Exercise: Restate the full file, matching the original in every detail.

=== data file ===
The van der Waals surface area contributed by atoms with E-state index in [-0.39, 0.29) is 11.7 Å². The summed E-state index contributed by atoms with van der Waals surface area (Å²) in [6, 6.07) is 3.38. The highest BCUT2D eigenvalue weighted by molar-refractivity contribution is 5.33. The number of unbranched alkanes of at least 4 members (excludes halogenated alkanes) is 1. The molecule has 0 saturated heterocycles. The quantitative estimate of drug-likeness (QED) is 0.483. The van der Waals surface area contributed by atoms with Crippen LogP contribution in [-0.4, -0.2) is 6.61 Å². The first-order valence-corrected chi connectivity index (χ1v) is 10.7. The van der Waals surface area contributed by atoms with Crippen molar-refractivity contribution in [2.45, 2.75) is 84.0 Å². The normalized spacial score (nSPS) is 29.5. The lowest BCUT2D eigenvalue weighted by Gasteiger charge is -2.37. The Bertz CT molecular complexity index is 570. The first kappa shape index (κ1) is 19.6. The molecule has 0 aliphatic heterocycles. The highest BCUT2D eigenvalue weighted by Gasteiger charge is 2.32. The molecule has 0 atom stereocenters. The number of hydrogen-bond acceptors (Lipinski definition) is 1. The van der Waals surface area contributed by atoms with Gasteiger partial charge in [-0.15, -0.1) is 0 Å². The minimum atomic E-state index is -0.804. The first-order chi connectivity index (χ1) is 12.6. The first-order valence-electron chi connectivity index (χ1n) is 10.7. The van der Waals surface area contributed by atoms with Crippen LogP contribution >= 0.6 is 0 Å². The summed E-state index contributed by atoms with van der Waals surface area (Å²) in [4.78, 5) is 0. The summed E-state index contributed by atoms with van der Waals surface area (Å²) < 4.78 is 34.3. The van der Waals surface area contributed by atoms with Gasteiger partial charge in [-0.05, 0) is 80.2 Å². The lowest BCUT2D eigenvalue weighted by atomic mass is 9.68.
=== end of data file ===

The van der Waals surface area contributed by atoms with E-state index in [-0.39, 0.29) is 11.7 Å². The summed E-state index contributed by atoms with van der Waals surface area (Å²) in [6, 6.07) is 3.38. The highest BCUT2D eigenvalue weighted by molar-refractivity contribution is 5.33. The number of unbranched alkanes of at least 4 members (excludes halogenated alkanes) is 1. The molecule has 0 saturated heterocycles. The quantitative estimate of drug-likeness (QED) is 0.483. The van der Waals surface area contributed by atoms with Crippen LogP contribution in [-0.4, -0.2) is 6.61 Å². The first-order valence-corrected chi connectivity index (χ1v) is 10.7. The van der Waals surface area contributed by atoms with Crippen molar-refractivity contribution in [2.45, 2.75) is 84.0 Å². The normalized spacial score (nSPS) is 29.5. The lowest BCUT2D eigenvalue weighted by Gasteiger charge is -2.37. The Bertz CT molecular complexity index is 570. The first kappa shape index (κ1) is 19.6. The molecule has 0 aliphatic heterocycles. The highest BCUT2D eigenvalue weighted by Gasteiger charge is 2.32. The molecule has 0 atom stereocenters. The number of hydrogen-bond acceptors (Lipinski definition) is 1. The van der Waals surface area contributed by atoms with Gasteiger partial charge in [-0.15, -0.1) is 0 Å². The minimum atomic E-state index is -0.804. The first-order chi connectivity index (χ1) is 12.6. The first-order valence-electron chi connectivity index (χ1n) is 10.7. The van der Waals surface area contributed by atoms with Crippen LogP contribution >= 0.6 is 0 Å². The summed E-state index contributed by atoms with van der Waals surface area (Å²) in [4.78, 5) is 0. The summed E-state index contributed by atoms with van der Waals surface area (Å²) < 4.78 is 34.3. The van der Waals surface area contributed by atoms with Gasteiger partial charge in [-0.05, 0) is 80.2 Å². The lowest BCUT2D eigenvalue weighted by atomic mass is 9.68.